VR technology offers more benefits to users. The strong presence generated by VR amplifies two paradoxically opposed traits (eigenschappen). It enhances (versterkt) realness, so we might regard a fake world as real - the goal of many games and movies. And it encourages (moedigt aan) unrealness, fakery to the nth degree. For instance, is is easy to tweek (geweld aan doen) the physcis (natuurkunde) in VR to, say, remove gravity (zwaartekracht) or friction, or to model fictional environments simulating alien planets - say, an underwater civilization. We can also alter (veranderen) our avatars to become other genders (geslachten), other colors, or other species (wezens). (p. 234)

Onze identiteiten zijn veel fluïder dan we denken
That’s becoming a problem. It’s very difficult to determine (bepalen) how real someone online is. Outward appearances (verschijningen) are easily manipulated. Someone may present himself as a lobster (kreeft), but in reality he is a dreadlocked computer engineer. Formerly you could check their friends to ascertain realness (om hun echtheid vast te stellen). If a person online did not have any friends on social networks, they probably weren’t who they claimed to be. But now hackers/criminals/rebels can create puppet accounts, with imaginary friends and imaginary friends of friends, working for bogus companies (nep-bedrijven) with bogus (fake) Wikipedia entries. The most valuable asset (waardevolle pluspunt) that Facebook owns is not its software plaftorm but the fact that it controls the “true name” identity of a billion people, which are verified (worden geverifieerd) from references of the true identities of friends and colleagues. That monopoly of a persistent (blijvende) identity is the real engine of Facebook’s remarkable success. And it is fragile (kwetsbaar). (p. 235)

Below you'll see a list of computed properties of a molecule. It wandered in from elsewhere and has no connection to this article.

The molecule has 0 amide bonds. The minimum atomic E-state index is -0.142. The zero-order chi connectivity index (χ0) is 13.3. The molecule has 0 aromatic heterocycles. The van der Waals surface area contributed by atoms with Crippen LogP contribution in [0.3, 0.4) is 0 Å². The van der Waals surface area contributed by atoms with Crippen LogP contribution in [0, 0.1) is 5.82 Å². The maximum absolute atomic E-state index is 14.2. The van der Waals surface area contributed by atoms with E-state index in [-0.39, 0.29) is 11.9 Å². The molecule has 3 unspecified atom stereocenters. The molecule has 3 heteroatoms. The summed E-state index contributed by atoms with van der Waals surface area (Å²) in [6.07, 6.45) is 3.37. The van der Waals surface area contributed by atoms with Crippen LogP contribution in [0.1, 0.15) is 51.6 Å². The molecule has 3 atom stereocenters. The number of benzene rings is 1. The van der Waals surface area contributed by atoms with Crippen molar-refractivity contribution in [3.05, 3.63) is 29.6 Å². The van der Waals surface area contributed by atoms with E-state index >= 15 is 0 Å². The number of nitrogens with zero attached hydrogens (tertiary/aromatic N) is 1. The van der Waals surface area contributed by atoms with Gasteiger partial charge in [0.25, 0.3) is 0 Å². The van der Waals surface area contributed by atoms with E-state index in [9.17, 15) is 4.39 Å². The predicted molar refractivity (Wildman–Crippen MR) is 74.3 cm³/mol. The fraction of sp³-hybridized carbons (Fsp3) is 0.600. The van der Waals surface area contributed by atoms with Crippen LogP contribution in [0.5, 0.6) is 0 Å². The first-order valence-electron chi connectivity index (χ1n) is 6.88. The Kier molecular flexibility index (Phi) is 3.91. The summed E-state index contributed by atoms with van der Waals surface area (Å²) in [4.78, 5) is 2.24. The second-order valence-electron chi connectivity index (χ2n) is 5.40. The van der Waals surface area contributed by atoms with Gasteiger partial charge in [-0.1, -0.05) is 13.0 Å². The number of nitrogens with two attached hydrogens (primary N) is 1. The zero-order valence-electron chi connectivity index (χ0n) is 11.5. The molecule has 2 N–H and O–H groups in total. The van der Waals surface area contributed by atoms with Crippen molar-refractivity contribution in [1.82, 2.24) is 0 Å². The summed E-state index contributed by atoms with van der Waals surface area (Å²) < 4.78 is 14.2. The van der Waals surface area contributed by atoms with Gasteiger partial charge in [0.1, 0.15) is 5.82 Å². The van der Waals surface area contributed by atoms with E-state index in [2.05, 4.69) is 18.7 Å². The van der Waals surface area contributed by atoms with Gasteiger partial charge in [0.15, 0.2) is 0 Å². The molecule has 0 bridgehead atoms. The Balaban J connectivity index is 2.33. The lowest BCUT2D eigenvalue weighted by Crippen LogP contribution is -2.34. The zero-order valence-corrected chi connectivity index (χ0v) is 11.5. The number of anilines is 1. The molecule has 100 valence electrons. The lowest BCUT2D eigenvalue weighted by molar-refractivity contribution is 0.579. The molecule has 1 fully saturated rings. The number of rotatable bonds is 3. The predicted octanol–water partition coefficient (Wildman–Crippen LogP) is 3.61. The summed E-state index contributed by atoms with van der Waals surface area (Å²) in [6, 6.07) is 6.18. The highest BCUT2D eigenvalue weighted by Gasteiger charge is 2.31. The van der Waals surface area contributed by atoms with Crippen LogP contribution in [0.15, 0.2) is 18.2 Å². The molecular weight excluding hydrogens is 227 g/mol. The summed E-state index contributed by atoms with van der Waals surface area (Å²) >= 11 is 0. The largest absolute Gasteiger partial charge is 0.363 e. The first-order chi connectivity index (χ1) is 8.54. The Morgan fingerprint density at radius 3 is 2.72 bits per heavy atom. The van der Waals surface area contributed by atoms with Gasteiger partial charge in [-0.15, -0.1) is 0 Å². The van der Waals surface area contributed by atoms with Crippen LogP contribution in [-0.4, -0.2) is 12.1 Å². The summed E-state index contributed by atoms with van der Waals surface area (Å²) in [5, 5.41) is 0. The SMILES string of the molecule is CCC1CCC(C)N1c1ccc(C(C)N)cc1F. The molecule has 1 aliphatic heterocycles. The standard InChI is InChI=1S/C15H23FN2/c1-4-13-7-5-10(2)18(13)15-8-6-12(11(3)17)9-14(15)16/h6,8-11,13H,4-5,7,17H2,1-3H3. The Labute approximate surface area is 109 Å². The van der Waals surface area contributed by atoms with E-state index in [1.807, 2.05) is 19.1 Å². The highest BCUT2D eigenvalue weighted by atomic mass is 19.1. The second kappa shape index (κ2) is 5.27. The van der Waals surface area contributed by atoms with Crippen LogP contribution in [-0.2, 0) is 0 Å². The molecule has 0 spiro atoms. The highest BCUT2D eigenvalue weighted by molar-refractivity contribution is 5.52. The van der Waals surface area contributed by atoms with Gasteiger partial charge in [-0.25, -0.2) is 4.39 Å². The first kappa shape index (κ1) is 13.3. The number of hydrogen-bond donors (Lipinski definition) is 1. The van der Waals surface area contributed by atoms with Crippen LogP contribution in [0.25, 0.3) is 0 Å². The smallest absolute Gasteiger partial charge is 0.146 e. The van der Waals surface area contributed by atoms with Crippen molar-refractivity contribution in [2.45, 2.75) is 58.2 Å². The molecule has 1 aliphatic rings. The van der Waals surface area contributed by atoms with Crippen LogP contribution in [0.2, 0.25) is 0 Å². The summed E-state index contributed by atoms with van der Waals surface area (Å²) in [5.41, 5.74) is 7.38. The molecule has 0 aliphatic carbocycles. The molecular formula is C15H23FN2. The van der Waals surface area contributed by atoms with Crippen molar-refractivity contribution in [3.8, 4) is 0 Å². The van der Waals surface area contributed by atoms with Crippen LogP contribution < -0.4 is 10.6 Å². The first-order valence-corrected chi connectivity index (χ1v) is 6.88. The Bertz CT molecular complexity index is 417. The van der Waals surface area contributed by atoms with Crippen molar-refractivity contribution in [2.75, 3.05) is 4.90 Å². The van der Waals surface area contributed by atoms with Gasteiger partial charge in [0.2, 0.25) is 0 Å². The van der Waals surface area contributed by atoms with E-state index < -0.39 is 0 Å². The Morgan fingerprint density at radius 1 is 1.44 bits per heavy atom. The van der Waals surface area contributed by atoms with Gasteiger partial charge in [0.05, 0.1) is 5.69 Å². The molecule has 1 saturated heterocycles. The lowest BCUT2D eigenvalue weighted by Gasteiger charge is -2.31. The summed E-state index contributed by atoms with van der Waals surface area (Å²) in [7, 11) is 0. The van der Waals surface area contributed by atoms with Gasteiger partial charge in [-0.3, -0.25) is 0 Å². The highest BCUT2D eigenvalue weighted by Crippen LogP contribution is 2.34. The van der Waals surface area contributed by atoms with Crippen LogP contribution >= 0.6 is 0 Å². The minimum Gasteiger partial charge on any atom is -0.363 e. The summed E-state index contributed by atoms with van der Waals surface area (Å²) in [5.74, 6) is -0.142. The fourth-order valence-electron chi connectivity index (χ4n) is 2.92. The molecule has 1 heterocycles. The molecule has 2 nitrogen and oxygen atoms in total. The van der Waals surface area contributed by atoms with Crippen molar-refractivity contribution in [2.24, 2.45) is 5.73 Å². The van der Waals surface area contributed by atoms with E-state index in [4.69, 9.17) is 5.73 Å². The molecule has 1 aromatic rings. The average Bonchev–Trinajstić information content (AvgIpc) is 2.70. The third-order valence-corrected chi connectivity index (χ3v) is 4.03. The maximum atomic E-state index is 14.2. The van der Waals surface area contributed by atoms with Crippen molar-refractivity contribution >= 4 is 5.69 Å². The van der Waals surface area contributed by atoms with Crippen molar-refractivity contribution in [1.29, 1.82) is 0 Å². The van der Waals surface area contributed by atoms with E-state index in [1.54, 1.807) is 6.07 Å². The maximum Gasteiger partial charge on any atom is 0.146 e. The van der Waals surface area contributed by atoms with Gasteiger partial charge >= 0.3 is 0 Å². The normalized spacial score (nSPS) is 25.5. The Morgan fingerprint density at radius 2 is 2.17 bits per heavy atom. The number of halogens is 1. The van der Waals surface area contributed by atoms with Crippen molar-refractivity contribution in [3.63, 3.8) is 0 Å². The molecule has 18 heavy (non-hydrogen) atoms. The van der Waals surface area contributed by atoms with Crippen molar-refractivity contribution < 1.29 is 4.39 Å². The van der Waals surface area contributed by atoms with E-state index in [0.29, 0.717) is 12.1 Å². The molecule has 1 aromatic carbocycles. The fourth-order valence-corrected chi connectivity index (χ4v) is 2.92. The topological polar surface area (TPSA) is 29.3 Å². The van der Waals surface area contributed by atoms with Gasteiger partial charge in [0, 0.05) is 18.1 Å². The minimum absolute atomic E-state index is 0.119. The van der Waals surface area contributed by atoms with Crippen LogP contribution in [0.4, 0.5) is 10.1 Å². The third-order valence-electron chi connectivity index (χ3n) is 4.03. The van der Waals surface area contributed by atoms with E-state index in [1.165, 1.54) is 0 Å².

Iets dat niet interacteert is 'dood'
Degrees of interactions are rising, and will continue to increase. Yet simple noninteractive (niet interactieve) things, such as a wooden-handled hammer (een hamer met een houten steel), will endure (zullen blijven bestaan). Still, anything that can interact, including a smart hammer, will become more valuable in our interactive society. But high interactivity comes at a cost. Interacting demands skills (vaardigheden), coordination, experience, and education. Embedded into our technology and cultivated in ourselves. All the more so because we have only begun to invent novel ways (nieuwe manieren) to interact. The future of technology resides (berust), in large part, in the discovery (ontdekking) of new interactions. In the coming 30 years, anything that is not intensily interacting will be considered broken. (p. 236)

Twaalf technologische krachten die onze toekomst zullen vormen
01. Becoming (worden) - 02. Cognifying (slimmeren) - 03. Flowing (stromen) - 04. Screening (kijken) - 05. Accessing (toegangen) - 06. Sharing (delen) - 07. Filtering (filteren) - 08. Remixing (remixen) - 10. Tracking (tracken) - 11. Questioning (vragen) - 12. Beginning (beginnen)  

(maandag 8 augustus 2016)
Hans van Duijnhoven